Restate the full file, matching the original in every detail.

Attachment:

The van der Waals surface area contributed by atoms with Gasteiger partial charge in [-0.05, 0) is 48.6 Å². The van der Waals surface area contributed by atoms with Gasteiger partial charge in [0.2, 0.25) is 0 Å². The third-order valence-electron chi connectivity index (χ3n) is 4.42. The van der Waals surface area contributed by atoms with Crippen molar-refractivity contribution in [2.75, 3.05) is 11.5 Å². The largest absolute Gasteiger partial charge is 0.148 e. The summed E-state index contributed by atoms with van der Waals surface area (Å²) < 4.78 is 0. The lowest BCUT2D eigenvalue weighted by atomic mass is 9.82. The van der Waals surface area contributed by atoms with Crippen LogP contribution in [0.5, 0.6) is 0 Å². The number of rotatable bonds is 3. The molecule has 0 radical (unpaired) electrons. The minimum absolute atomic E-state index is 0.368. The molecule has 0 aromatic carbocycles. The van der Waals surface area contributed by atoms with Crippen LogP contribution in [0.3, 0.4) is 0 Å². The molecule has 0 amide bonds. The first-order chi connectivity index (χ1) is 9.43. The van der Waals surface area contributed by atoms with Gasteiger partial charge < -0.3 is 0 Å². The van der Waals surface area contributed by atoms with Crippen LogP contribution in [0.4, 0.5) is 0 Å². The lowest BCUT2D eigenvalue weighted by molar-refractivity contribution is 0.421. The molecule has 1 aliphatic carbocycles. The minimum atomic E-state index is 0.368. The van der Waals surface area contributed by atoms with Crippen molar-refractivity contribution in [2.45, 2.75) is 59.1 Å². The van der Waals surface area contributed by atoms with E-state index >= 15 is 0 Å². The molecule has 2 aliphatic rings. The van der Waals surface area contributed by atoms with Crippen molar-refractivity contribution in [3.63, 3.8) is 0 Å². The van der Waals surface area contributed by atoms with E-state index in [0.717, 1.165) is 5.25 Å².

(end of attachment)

The van der Waals surface area contributed by atoms with Gasteiger partial charge in [-0.05, 0) is 48.6 Å². The van der Waals surface area contributed by atoms with Gasteiger partial charge in [0.2, 0.25) is 0 Å². The third-order valence-electron chi connectivity index (χ3n) is 4.42. The van der Waals surface area contributed by atoms with Crippen molar-refractivity contribution in [2.75, 3.05) is 11.5 Å². The largest absolute Gasteiger partial charge is 0.148 e. The summed E-state index contributed by atoms with van der Waals surface area (Å²) < 4.78 is 0. The lowest BCUT2D eigenvalue weighted by atomic mass is 9.82. The van der Waals surface area contributed by atoms with Crippen LogP contribution in [0.5, 0.6) is 0 Å². The number of rotatable bonds is 3. The molecule has 0 radical (unpaired) electrons. The minimum absolute atomic E-state index is 0.368. The molecule has 0 aromatic carbocycles. The van der Waals surface area contributed by atoms with Crippen LogP contribution in [0.3, 0.4) is 0 Å². The molecule has 0 amide bonds. The first-order chi connectivity index (χ1) is 9.43. The van der Waals surface area contributed by atoms with Gasteiger partial charge < -0.3 is 0 Å². The van der Waals surface area contributed by atoms with Crippen LogP contribution in [0.4, 0.5) is 0 Å². The lowest BCUT2D eigenvalue weighted by molar-refractivity contribution is 0.421. The molecule has 1 aliphatic carbocycles. The minimum atomic E-state index is 0.368. The van der Waals surface area contributed by atoms with Crippen molar-refractivity contribution in [2.45, 2.75) is 59.1 Å². The van der Waals surface area contributed by atoms with E-state index >= 15 is 0 Å². The molecule has 2 aliphatic rings. The van der Waals surface area contributed by atoms with Crippen molar-refractivity contribution in [3.63, 3.8) is 0 Å². The van der Waals surface area contributed by atoms with E-state index in [0.717, 1.165) is 5.25 Å².